I have decided to title the next three months of Eating Disorder Awareness posts “The Lake Effect Series”. As most of you know my next goal race is a half marathon (The Lake Effect Half Marathon) to raise money for Ophelia’s Place. If you have a story, information or anything you would like to share please feel free to email me. (lolzthatswim at gmail)
This was story was submitted to me by Caroline.
My experience with eating disorders does not come from a personal journey or battle with the illness. My experience comes from being the older sister to someone who struggles with one. Although I could focus solely on what I know about eating disorders based on my sister’s diagnosis, I would like to also offer a glimpse into what it is like to love someone who has an ED. I am hoping that this can offer support to those of you in similar situations.
My family’s world was flipped upside down when we found out that Maddie had battled this demon for several years. She was seeing a therapist to work through depression following her best friend’s death in a car accident. Maddie’s therapist had reason to believe that she had an unhealthy relationship with food and confronted her about it. Maddie was never a skeleton. She never looked too thin and never talked about being fat. In fact, she looked like a normal teenager who ate too much sugar and cheese! Though we were shocked that it had gone on so long, the puzzle pieces quickly fit together and we knew that we had missed the signs when we found out that she had been binging and purging. She often took extremely long showers, hid candy wrappers under her bed and seemed to finish a gallon of ice cream in record time. Due to my own ignorance about the illness, I would have guessed that eating loads of ice cream and candy meant she did not care about her body image. I laugh at myself when I think about my initial knowledge of, or lack thereof, of eating disorders. My mom was quick to inform the rest of our family that Maddie’s illness was not about vanity or being skinny. It was far deeper and more complex than that and I definitely made up for my ignorance over the next few years.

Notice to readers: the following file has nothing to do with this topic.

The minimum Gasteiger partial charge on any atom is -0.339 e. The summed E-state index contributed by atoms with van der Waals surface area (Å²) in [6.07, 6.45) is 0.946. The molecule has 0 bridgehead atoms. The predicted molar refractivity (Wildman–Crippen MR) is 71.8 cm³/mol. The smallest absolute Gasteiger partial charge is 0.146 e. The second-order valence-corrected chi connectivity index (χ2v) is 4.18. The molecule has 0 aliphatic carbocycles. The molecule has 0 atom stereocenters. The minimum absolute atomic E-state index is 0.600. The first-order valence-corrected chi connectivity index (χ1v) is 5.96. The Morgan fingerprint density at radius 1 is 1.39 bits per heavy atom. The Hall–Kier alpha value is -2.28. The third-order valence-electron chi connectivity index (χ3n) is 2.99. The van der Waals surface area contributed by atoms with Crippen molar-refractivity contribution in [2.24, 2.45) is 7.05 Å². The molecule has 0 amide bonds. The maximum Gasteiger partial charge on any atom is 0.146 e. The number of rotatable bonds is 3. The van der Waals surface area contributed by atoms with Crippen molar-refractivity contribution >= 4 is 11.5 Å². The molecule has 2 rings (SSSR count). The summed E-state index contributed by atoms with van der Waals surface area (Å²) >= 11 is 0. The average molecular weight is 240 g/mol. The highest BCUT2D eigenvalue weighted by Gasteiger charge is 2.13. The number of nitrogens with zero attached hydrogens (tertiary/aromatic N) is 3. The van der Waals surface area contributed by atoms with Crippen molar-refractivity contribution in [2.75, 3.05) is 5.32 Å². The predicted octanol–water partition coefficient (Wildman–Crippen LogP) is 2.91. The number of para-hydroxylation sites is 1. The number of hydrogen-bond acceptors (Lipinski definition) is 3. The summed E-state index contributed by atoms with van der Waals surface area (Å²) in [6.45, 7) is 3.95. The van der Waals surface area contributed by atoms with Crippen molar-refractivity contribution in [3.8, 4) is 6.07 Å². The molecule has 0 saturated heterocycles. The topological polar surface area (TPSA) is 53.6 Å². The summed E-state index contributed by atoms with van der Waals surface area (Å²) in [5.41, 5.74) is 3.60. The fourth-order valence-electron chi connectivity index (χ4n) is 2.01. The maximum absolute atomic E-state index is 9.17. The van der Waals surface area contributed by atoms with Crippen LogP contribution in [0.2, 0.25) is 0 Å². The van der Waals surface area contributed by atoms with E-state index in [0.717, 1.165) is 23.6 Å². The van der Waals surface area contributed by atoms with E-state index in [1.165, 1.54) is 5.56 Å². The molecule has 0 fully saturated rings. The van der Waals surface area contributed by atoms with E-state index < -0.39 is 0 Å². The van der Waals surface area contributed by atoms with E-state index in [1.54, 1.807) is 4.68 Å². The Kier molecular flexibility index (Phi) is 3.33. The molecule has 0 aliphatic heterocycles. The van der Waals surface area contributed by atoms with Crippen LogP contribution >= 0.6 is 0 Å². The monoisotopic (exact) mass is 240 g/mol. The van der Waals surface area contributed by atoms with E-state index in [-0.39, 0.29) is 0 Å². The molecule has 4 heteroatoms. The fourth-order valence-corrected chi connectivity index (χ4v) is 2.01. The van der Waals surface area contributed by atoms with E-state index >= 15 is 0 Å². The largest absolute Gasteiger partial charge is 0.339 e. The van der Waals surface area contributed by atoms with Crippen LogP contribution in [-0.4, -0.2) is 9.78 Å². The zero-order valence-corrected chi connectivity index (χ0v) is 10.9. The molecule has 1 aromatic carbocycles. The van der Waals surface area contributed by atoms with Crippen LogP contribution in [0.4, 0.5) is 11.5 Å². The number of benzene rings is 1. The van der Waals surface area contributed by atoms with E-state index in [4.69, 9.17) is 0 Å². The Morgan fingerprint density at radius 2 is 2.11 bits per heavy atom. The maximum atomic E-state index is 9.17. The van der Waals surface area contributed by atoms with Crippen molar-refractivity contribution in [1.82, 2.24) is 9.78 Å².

Shortly after the big secret came out, my parents made the decision to seek treatment in Dallas, TX for my 16 year old sister. Maddie and my mom temporarily lived in 2 adjoining hotel rooms while Maddie was to attend treatment sessions at a children’s hospital. The rules were rigid: Maddie could not have contact with anyone other than my mom and her treatment team. This meant no phone and no computer. My mom was to supervise Maddie’s bathroom trips. As you can imagine, this put a huge strain on their already rocky relationship post-diagnosis. Maddie was very angry with my mom. This was the first time I felt the direct affect of Maddie’s illness. I was furious with little sister for treating my mom as the enemy, but also felt sad and scared for her. It was confusing to have such conflicting feelings.
Quickly, my parents realized that this living situation and the hospital’s approach to treatment was not the right choice for her. Maddie moved home to Austin and began intensive outpatient treatment, seeing a therapist, psychiatrist and nutritionist regularly. In the fall, she seemed to have a handle on her illness and began her freshman year of college in upstate New York, far away from home. She agreed to keep up regular sessions with her therapist over the phone and seemed to be doing very well. I started to believe that my little sister might have a normal college experience, which in my mind at that time translated to a normal life.
After a couple of trips home due to the death of our grandmother and by Thanksgiving shortly after that, Maddie’s health went downhill at a rapid pace. She packed up her dorm, left before the end of the semester and flew straight to Denver to begin residential treatment. For the next year and a half, Maddie was on a rollercoaster. She went from residential treatment (meaning 24/7 care) to Intensive Outpatient (where she lived in an apartment provided by the facility and only attended daytime sessions) to minimal treatment (living on her own, working and attending a couple of sessions per week). We were told that her diagnosis was EDNOS (Eating Disorder Not Otherwise Specified), meaning she experienced bouts of restricting, binging and purging.